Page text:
What causes muscle soreness and how is it best relieved?
What is the best way to relieve delayed muscle soreness?
To date, a therapy that consistently relieves delayed muscle soreness has yet to be identified. Studies attempting to identify the best methods to alleviate delayed muscle soreness are almost as abundant as the number of studies conducted to determine its cause. Cryotherapy (the topical application of ice), massage, stretching, and the use of nonsteroidal, anti-inflammatory drugs (NSAIDs), among other less conventional approaches, have been evaluated to determine if they can prevent or effectively treat delayed muscle soreness. While a sure fire way has still not been pinpointed, a few of the aforementioned therapies may have a mild positive impact if initiated immediately following intense or unusual exercise.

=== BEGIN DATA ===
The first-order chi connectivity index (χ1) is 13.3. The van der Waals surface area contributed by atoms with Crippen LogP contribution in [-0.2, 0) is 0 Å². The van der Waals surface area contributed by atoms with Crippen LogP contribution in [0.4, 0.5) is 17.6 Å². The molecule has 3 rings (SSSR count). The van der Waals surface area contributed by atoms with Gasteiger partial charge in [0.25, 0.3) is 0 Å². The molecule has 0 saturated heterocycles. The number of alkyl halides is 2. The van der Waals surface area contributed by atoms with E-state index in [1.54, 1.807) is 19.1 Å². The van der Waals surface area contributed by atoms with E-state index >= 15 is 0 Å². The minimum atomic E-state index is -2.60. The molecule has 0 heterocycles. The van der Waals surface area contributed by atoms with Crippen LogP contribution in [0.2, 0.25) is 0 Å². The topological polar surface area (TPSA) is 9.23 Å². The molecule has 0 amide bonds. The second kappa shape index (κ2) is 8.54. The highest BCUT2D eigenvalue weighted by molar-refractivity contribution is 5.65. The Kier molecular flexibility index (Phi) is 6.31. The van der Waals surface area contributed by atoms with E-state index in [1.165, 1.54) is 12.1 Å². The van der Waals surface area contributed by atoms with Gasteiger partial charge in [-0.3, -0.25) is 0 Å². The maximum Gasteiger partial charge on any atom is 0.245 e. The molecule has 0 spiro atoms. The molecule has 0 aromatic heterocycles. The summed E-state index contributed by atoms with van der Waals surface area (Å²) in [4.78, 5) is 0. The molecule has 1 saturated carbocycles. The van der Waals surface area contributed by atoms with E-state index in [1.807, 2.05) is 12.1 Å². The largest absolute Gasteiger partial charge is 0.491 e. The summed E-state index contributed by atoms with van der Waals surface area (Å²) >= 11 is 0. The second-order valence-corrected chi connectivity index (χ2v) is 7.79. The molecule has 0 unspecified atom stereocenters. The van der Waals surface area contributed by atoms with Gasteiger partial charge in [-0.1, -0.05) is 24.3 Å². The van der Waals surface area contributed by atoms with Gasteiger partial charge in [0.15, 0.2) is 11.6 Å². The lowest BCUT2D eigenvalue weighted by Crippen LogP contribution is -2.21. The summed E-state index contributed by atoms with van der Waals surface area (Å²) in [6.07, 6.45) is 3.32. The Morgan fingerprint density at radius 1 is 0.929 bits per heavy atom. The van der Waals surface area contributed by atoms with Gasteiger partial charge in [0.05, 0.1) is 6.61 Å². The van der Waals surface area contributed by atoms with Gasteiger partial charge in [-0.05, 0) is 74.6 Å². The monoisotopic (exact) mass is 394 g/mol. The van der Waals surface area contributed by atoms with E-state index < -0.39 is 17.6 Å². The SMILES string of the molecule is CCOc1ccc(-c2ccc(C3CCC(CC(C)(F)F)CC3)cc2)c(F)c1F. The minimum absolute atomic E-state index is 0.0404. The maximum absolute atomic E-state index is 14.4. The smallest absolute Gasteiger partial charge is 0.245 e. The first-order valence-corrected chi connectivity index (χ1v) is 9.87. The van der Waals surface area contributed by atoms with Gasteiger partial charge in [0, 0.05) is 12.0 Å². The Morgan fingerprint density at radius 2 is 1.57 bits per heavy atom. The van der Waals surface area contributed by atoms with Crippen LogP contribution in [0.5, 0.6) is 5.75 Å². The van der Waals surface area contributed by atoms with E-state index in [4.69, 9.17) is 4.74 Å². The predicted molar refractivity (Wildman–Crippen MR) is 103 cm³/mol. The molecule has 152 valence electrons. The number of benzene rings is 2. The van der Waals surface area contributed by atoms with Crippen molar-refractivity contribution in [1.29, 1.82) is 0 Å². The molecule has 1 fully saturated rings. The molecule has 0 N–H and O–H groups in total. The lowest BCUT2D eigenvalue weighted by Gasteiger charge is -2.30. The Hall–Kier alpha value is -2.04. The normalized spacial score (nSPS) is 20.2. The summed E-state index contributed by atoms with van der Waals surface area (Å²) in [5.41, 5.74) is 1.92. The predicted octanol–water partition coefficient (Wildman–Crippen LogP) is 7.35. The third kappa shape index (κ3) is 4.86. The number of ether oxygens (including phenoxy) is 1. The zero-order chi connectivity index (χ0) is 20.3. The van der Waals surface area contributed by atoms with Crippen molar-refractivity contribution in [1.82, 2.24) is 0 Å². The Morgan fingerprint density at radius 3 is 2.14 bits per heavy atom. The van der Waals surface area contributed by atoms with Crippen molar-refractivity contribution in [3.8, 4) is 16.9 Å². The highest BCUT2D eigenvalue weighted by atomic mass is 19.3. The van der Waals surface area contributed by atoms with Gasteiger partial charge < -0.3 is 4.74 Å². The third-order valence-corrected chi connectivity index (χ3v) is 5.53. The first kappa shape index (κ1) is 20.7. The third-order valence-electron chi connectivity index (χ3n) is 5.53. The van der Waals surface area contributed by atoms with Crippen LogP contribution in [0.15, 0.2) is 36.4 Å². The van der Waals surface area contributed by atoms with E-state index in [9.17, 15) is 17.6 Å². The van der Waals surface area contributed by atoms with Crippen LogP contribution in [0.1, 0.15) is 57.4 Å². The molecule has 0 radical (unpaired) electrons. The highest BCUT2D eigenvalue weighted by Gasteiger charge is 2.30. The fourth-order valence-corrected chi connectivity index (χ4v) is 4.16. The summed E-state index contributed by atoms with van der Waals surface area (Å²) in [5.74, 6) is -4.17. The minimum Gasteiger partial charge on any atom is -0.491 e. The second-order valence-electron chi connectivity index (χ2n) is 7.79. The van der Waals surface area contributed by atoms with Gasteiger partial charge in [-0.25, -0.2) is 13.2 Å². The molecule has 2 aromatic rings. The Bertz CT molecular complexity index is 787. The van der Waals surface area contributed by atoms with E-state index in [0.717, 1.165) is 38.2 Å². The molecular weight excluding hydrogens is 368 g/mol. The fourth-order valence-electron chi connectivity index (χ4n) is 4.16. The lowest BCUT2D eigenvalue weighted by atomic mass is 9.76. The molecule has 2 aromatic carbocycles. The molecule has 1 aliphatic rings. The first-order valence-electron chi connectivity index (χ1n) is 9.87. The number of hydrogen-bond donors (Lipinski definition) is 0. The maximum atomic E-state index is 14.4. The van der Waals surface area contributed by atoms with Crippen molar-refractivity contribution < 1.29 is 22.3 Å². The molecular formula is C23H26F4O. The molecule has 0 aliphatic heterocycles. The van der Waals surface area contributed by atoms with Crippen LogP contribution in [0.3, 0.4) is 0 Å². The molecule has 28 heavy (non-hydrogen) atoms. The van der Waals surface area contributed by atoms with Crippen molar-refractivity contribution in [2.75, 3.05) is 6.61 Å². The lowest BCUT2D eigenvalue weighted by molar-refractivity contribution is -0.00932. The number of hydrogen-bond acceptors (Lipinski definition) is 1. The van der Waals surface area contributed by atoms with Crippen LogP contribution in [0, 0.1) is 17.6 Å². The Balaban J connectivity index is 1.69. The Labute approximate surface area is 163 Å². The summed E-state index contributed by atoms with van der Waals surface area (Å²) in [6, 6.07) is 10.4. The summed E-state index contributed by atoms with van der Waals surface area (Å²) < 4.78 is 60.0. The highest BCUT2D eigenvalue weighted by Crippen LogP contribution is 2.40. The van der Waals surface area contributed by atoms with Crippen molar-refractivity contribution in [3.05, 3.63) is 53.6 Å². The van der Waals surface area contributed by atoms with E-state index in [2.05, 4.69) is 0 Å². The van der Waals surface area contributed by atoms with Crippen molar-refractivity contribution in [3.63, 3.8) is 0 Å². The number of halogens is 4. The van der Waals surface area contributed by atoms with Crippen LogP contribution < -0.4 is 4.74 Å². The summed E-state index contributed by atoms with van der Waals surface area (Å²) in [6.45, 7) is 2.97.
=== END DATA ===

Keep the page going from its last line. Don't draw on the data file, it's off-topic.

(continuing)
Can I prevent it from happening?
Once an individual has experienced delayed muscle soreness at a specific exercise intensity, he or she shouldn't encounter that sensation again until the intensity level is increased. This is because delayed muscle soreness has been shown to produce a rapid adaptation response, which means that the muscles adapt to a given exercise intensity level. Until (or unless) the exercise intensity level is changed, soreness won't occur.
Progression is your best weapon.
The most widely recommended approach to preventing delayed muscle soreness is gradual progression and conservative increases in intensity, frequency and duration. Preliminary light exercise may prevent the onset of soreness following a heavy eccentric-exercise workout. Beginners should exercise with light weights, two to three times per week for one to two months, and then gradually increase the intensity of their workouts. Conditioned exercisers who want to try a new workout or activity also should begin gradually, taking care not to be overzealous in how hard they exert themselves- particularly until their bodies adapt to the demands imposed upon them.